Teenagers’ developing brains have aged more quickly as a result of the stress of experiencing pandemic lockdowns. The results are comparable to those previously seen as a result of abuse, neglect, and broken families.
Even if you’ve long since passed through adolescence, you might recall that it can be a difficult time for ideas and feelings and that the brain undergoes a lot of reorganization – even in the absence of a global pandemic and the ensuing lockdowns.
The epidemic had ‘accelerated some of this reorganization, thinned the cortex, and increased the size of the hippocampus and the amygdala portions of the brain,’ according to a new study by Stanford University and the University of California, San Francisco experts.
“We already know from global research that the pandemic has adversely affected mental health in youth, but we didn’t know what, if anything, it was doing physically to their brains,” says psychologist Ian GotlibDirector of the Stanford Neurodevelopment, Affect, and Psychopathology (SNAP) Laboratory in California.
The team looked at magnetic resonance imaging ( MRI) brain scans of 81 children taken before the pandemic (between November 2016 and November 2019), and 82 children taken during the pandemic (between October 2020 and March 2022) but after lockdown restrictions had eased ( spring 2020, in California).
Next, the researchers matched children from both groups using factors including sex, age, pubertal status, ethnicity, early life stress, and socioeconomic background, to give them multiple comparison points.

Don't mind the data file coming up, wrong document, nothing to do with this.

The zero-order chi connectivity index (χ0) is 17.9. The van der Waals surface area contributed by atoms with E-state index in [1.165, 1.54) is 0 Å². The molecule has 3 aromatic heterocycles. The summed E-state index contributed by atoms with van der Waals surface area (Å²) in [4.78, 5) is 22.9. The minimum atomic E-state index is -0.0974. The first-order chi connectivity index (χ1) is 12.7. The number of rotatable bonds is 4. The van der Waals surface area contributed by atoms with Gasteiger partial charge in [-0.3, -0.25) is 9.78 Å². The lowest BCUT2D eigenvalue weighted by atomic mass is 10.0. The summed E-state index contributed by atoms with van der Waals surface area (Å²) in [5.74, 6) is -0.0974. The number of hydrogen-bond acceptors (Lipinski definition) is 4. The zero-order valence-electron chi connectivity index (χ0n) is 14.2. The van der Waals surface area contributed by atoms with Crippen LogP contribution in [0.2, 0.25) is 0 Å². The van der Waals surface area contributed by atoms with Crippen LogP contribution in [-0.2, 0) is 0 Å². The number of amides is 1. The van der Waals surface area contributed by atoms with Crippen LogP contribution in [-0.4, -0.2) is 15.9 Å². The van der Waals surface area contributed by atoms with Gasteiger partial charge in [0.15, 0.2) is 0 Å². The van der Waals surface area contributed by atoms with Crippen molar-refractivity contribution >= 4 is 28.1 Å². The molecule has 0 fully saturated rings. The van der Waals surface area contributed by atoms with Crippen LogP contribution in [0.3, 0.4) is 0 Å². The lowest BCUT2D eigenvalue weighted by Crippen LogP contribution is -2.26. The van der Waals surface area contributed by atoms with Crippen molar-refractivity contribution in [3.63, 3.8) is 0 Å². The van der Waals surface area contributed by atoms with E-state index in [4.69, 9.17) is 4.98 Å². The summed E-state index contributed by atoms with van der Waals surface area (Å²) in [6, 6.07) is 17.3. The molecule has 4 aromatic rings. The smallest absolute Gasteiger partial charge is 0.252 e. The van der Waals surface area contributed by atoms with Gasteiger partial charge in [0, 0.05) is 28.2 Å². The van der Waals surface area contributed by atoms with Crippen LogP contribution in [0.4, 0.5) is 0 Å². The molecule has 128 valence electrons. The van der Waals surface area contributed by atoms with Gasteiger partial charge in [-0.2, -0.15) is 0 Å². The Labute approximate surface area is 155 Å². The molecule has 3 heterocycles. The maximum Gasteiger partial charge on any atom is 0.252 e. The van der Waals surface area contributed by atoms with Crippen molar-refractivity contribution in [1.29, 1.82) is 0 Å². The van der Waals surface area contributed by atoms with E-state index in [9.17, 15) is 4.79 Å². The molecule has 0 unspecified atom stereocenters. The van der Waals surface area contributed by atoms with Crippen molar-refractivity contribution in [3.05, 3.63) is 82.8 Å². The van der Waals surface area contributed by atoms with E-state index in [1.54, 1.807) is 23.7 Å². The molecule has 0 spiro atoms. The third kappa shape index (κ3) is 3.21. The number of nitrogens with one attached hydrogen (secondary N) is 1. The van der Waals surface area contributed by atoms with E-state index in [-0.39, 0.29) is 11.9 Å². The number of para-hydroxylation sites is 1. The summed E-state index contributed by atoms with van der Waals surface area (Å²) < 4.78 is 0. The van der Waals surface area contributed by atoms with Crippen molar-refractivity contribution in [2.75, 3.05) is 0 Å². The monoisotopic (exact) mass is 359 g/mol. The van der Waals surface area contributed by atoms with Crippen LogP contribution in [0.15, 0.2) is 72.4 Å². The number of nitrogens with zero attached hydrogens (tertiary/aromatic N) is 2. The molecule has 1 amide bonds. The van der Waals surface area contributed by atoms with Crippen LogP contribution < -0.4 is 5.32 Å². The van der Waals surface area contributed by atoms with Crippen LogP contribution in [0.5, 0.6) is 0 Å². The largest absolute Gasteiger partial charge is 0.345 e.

What the scans showed was that the brain aging process had seemingly accelerated in the post-pandemic group. Lockdown periods of less than a year resulted in the equivalent of three years of brain aging in the second selection of youngsters.
Poorer mental health was also noticed in the post-pandemic group, although it’s not clear if that’s directly related to brain age. What this study can’t tell us is whether these changes are going to be permanent, or whether there are further mental health problems that will arise from the accelerated changes in these key brain structures.
“Will their chronological age eventually catch up to their ‘brain age’?” asks Gottlieb, “If their brain remains permanently older than their chronological age, it’s unclear what the outcomes will be in the future.
“For a 70 or 80-year-old, you’d expect some cognitive and memory problems based on changes in the brain, but what does it mean for a 16-year-old if their brains are aging prematurely?”
More research is going to be required to find out. The team plans to continue tracking the same group of people as they get older, looking out for further changes in brain structure and any mental health complications that might develop.
All of the young people had been recruited for a study on depression during puberty. However, the arrival of COVID-19 – and a necessary pause in the study during lockdowns – sent the research in a different direction.
The findings could indicate a need to correct other brain studies that would have to take this neurological aging acceleration into account. Kids that have lived through the pandemic aren’t necessarily going to be in the same neurological state as the kids that came before them, though picking out those differences won’t be straightforward.
“The pandemic is a global phenomenon – there’s no one who hasn’t experienced it,” says Gottlieb, “There’s no real control group.”
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